OGDEN, Utah -- The Ogden Police Department is using a new high-tech system to help officers fight crime. The new system has drawn some controversy and caught the attention of the American Civil Liberties Union.
Ogden Police Department is one of three state law enforcement agencies that are using the new License Plate Reader, or LPR for short. They say it can carry out multiple tasks simultaneously.
“This car will take a picture of your license plate, send it into the computer and it will send an output back to the officer who is running the car,” explains Ogden Police officer Tim Shelstead.
Shelstead says the quick scan can bring back detailed information to the officer including whether the vehicle in question has expired registration, insurance or if it was reported stolen.
Ogden Police store the information in a database where they can pull it up at a moment's notice. They can match the data to any vehicle in question to catch would-be offenders.
"We can distribute an actual photograph as well. So when you say it's a '97 GMC truck, well, does it have custom wheels on it? Does it have a camper shell? Does it have a bike rack on it? We can actually see those things from the imagery and say ‘this is the vehicle we're looking for,’” says Ogden Police Crime Analyst David Wheloth.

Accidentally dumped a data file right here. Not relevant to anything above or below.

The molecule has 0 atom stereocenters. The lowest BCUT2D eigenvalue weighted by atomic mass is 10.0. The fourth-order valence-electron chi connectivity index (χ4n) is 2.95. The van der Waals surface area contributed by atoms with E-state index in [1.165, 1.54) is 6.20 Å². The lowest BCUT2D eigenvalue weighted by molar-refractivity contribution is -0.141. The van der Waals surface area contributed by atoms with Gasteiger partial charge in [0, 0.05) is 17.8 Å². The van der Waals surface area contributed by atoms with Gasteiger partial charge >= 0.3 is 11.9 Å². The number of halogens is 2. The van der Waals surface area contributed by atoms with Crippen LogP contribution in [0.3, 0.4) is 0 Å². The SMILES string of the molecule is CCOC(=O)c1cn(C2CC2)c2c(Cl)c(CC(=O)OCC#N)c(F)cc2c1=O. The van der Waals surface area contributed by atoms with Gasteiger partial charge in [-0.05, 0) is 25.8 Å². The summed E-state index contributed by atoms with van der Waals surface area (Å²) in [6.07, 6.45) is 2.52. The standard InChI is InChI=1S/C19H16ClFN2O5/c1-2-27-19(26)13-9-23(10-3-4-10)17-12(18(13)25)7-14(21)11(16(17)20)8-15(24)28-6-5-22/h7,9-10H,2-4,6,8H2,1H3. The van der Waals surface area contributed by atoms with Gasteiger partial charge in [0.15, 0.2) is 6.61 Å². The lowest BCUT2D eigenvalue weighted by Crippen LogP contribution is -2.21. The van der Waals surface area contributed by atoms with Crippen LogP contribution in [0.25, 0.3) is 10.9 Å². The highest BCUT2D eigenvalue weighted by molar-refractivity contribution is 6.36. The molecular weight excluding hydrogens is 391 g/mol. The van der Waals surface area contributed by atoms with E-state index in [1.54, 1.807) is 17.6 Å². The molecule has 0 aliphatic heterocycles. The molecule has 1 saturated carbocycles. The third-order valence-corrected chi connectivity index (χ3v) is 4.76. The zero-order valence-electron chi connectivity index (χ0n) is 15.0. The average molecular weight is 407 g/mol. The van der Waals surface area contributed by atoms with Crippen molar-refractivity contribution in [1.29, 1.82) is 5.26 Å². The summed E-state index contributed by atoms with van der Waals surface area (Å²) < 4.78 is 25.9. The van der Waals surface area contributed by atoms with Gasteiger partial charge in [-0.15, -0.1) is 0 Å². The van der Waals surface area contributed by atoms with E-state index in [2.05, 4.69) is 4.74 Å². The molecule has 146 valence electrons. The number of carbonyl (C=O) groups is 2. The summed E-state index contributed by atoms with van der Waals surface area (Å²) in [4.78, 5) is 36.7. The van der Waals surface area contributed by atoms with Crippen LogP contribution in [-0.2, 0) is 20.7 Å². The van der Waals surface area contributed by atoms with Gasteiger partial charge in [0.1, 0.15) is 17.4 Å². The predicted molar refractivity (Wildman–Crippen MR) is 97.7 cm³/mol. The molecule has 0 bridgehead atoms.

The LPR system will run as many plates in four days as what it would take an officer to do in a year entering them in manually.
However, the ACLU says using the scanners raises concern about how license plate information is being used, stored and protected.
“This is something that we're still getting our arms around and it's actually a bit of a learning curve for our own officers to realize what potential there is for the technology we have available to us,” says Ogden Police Chief Mike Ashment.
The ACLU concerns came as the Beaver County Sheriff's Office sought authorization for the Drug Enforcement Agency to use license plate scanning technology along certain parts of I-15.
The Utah ACLU has since filed a government records request form to better understand how Ogden Police and other agencies are using the captured information.